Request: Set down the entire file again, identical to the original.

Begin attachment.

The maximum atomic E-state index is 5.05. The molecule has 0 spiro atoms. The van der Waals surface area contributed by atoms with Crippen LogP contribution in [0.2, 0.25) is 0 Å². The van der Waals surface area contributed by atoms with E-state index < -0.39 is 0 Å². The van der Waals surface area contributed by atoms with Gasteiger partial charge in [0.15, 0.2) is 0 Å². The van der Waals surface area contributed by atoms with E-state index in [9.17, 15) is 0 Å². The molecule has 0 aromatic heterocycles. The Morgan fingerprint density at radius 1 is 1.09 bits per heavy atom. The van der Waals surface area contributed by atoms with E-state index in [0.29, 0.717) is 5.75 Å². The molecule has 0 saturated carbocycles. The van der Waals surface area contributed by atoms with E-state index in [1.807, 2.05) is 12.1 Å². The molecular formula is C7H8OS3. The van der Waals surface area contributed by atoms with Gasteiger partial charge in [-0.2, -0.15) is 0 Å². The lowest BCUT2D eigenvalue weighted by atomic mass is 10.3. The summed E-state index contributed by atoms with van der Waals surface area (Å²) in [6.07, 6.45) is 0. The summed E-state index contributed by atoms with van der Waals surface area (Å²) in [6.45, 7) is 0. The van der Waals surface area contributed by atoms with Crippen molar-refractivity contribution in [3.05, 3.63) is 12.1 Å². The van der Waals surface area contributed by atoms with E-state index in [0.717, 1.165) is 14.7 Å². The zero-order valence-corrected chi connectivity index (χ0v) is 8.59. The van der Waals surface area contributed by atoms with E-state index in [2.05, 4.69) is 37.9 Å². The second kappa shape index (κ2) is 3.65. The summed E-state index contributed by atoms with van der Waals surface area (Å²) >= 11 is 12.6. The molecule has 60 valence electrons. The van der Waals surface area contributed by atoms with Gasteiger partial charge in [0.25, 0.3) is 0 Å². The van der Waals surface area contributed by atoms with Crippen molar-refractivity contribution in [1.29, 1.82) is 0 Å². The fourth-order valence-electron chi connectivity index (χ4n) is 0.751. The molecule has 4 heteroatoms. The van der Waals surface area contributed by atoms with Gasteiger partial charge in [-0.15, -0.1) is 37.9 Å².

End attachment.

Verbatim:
The maximum atomic E-state index is 5.05. The molecule has 0 spiro atoms. The van der Waals surface area contributed by atoms with Crippen LogP contribution in [0.2, 0.25) is 0 Å². The van der Waals surface area contributed by atoms with E-state index < -0.39 is 0 Å². The van der Waals surface area contributed by atoms with Gasteiger partial charge in [0.15, 0.2) is 0 Å². The van der Waals surface area contributed by atoms with E-state index in [9.17, 15) is 0 Å². The molecule has 0 aromatic heterocycles. The Morgan fingerprint density at radius 1 is 1.09 bits per heavy atom. The van der Waals surface area contributed by atoms with E-state index in [0.29, 0.717) is 5.75 Å². The molecule has 0 saturated carbocycles. The van der Waals surface area contributed by atoms with E-state index in [1.807, 2.05) is 12.1 Å². The molecular formula is C7H8OS3. The van der Waals surface area contributed by atoms with Gasteiger partial charge in [-0.2, -0.15) is 0 Å². The lowest BCUT2D eigenvalue weighted by atomic mass is 10.3. The summed E-state index contributed by atoms with van der Waals surface area (Å²) in [6.07, 6.45) is 0. The summed E-state index contributed by atoms with van der Waals surface area (Å²) in [6.45, 7) is 0. The van der Waals surface area contributed by atoms with Crippen molar-refractivity contribution in [3.05, 3.63) is 12.1 Å². The van der Waals surface area contributed by atoms with E-state index in [0.717, 1.165) is 14.7 Å². The zero-order valence-corrected chi connectivity index (χ0v) is 8.59. The van der Waals surface area contributed by atoms with E-state index in [2.05, 4.69) is 37.9 Å². The second kappa shape index (κ2) is 3.65. The summed E-state index contributed by atoms with van der Waals surface area (Å²) >= 11 is 12.6. The molecule has 60 valence electrons. The van der Waals surface area contributed by atoms with Gasteiger partial charge in [0.25, 0.3) is 0 Å². The van der Waals surface area contributed by atoms with Crippen molar-refractivity contribution in [1.29, 1.82) is 0 Å². The fourth-order valence-electron chi connectivity index (χ4n) is 0.751. The molecule has 4 heteroatoms. The van der Waals surface area contributed by atoms with Gasteiger partial charge in [-0.15, -0.1) is 37.9 Å².